A Lifetime of Bravery: International Journalists Discuss Women in Media with Dean Susan King
Hussman School of Media and Journalism
UNC Hussman School of Journalism and Media Dean Susan King
In a conversation that examined the pressures and issues female journalists continue to face around the world, UNC Hussman School of Journalism and Media Dean Susan King spoke with three past Courage in Journalism Award winners during a virtual talk held by the International Women’s Media Foundation (IWMF) on Oct. 27, 2020.
King co-founded IWMF 30 years ago, an organization which provides professional opportunities, safety training and support for women journalists around the world.
The award recognizes journalists who report on controversial topics, work in environments hostile to women and share difficult truths. So far, the IWMF has recognized more than 100 journalists in 56 countries with the award.
The women discussed how the award changed their careers, what has changed for women journalists in the past 30 years and what the future holds, including in the United States, where King said recent years have seen American journalists labeled as “enemies of the people” and facing harassment on a scale comparable to that of journalists who are persecuted in other countries.
“U.S. journalists are feeling an even more deep sympatico,” King said referring to the courage long required of foreign correspondents. King asked the award winners what advice they had for American journalists.
“Keep doing what you do,” said Duque. “Don’t be afraid … when they attack us, it’s because they are afraid of our power.”
Duque knows firsthand about the oppression of journalists. A Colombian journalist and human rights defender, she has spent a career shedding light on corruption in her native country, facing persecution and atrocities including being kidnapped, illegally surveilled and forced in exile three times.
Di Giovanni, who has reported on more than 15 conflicts and humanitarian disasters around the world, likened the current situation in America with dangerous conditions she has seen in other parts of the world, noting a similar breakdown in the pillars of democracy — human rights, rule of law and freedom of expression — that she has witnessed in unstable regions internationally.
“But the most dangerous one for me is lack of trust in the press,” she said.
Women’s voices are an important part of any healthy press, all the panelists agreed, whether in reporting on conflicts or in creating peace. Also, female journalists were often given access to information on sensitive subjects — such as sexual violence — that male journalists weren’t.
However, women journalists around the world still face gender-specific threats in doing their job, from sexual harassment to a lack of representation in leadership positions.
This reinforces the need to keep speaking up and keep moving forward, which receiving the Courage in Journalism Award encouraged each of the panelists to do.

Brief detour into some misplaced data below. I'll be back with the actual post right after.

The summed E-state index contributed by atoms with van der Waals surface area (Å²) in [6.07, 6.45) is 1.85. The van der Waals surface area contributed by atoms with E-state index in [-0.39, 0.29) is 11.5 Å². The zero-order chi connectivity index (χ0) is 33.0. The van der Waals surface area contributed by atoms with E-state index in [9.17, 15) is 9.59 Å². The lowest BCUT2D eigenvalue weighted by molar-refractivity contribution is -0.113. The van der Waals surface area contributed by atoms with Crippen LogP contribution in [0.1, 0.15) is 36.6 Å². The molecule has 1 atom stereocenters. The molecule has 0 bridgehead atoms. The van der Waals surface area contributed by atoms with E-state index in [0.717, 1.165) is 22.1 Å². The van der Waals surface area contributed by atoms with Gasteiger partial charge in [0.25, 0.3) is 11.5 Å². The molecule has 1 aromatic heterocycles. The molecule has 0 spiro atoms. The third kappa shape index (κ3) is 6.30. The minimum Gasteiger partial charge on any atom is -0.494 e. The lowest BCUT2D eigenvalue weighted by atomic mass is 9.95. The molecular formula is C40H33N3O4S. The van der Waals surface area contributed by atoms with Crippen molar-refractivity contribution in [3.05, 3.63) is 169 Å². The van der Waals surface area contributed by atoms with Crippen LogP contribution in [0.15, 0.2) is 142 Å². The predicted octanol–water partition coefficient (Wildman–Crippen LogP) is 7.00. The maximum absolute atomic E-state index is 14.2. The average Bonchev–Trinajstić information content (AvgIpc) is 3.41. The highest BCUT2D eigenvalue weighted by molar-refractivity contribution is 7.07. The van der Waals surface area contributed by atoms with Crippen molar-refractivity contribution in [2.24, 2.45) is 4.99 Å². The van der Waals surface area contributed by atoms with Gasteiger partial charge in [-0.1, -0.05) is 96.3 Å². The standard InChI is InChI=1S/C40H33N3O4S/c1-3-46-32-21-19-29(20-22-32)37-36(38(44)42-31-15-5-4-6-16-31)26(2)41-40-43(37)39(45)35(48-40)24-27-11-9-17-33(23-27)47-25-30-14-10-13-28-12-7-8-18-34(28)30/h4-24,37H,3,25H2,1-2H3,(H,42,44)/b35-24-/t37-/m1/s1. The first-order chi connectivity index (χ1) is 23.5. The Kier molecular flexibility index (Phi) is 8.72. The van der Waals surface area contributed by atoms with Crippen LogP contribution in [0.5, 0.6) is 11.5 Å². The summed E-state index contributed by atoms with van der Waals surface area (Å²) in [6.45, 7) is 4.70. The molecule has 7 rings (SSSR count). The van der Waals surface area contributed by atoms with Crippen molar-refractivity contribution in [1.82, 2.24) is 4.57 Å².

“[The award] kept me going and inspired me … to do my best so that another woman will get that backbone … that drive to stay in the business,” said Gicheru, a Kenyan journalist who currently serves as managing editor of the Star newspaper in Kenya.
King probed the panelists for how they care for their own health in a profession that deals constantly with trauma. “How, in bearing witness, do you also protect yourself?” King asked.
Gicheru said a great support system, both professionally and personally, grounded her. For Duque, her daughter kept her going, and for di Giovanni it was the craft of journalism itself that gave solace, being able to write and share about the events she witnessed.
To help women journalists cope with trauma on the job, the IWMF offers programs like Hostile Environment Training, studies on online harassment and emergency funds for needs such as trauma, mental health services and legal support, among others.
The support of IWMF, not only in its programs, but in the vibrant community of female journalists it creates, also strengthens and sustains the panelists in their work, at a time when the work has never been more critical, they said.
“Right now journalism is so important,” di Giovanni said. “Right now more than ever we need to use our voices … we have to keep writing … we have to keep on bringing more young people, more young women into our fold and passing the baton on to them.”
King reflected on the conversation after its end: “What I’m struck by is how much journalists have in common no matter what country they’re from,” she said, as she noted the importance of a strong press around the world. “If the public understands what’s going on in the country, those countries will be stronger. Democracy can’t happen without a free press.”
“A Lifetime of Bravery” was part of the IWMF’s Press Freedom Speaker Series, a series of virtual conversations bringing together thought leaders and experts to take on some of the most pressing issues in journalism and democracy at large.
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